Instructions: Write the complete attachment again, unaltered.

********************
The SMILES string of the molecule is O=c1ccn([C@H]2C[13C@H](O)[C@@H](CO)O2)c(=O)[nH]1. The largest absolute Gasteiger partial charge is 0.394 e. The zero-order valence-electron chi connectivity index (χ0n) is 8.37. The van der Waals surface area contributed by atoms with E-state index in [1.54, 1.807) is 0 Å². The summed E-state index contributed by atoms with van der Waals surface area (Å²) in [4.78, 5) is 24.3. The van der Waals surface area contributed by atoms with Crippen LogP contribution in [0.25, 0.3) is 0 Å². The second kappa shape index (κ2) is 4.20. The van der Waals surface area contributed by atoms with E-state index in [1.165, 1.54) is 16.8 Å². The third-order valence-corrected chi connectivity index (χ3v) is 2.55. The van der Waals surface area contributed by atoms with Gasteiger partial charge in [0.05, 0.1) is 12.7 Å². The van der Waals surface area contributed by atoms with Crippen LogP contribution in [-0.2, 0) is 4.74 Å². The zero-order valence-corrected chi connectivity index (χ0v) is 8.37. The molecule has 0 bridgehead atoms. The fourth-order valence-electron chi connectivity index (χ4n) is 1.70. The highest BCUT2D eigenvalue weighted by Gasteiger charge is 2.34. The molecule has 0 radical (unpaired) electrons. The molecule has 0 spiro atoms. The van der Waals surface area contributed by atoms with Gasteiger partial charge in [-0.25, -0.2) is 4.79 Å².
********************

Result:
The SMILES string of the molecule is O=c1ccn([C@H]2C[13C@H](O)[C@@H](CO)O2)c(=O)[nH]1. The largest absolute Gasteiger partial charge is 0.394 e. The zero-order valence-electron chi connectivity index (χ0n) is 8.37. The van der Waals surface area contributed by atoms with E-state index in [1.54, 1.807) is 0 Å². The summed E-state index contributed by atoms with van der Waals surface area (Å²) in [4.78, 5) is 24.3. The van der Waals surface area contributed by atoms with Crippen LogP contribution in [0.25, 0.3) is 0 Å². The second kappa shape index (κ2) is 4.20. The van der Waals surface area contributed by atoms with E-state index in [1.165, 1.54) is 16.8 Å². The third-order valence-corrected chi connectivity index (χ3v) is 2.55. The van der Waals surface area contributed by atoms with Gasteiger partial charge in [0.05, 0.1) is 12.7 Å². The van der Waals surface area contributed by atoms with Crippen LogP contribution in [-0.2, 0) is 4.74 Å². The zero-order valence-corrected chi connectivity index (χ0v) is 8.37. The molecule has 0 bridgehead atoms. The fourth-order valence-electron chi connectivity index (χ4n) is 1.70. The highest BCUT2D eigenvalue weighted by Gasteiger charge is 2.34. The molecule has 0 radical (unpaired) electrons. The molecule has 0 spiro atoms. The van der Waals surface area contributed by atoms with Gasteiger partial charge in [-0.25, -0.2) is 4.79 Å².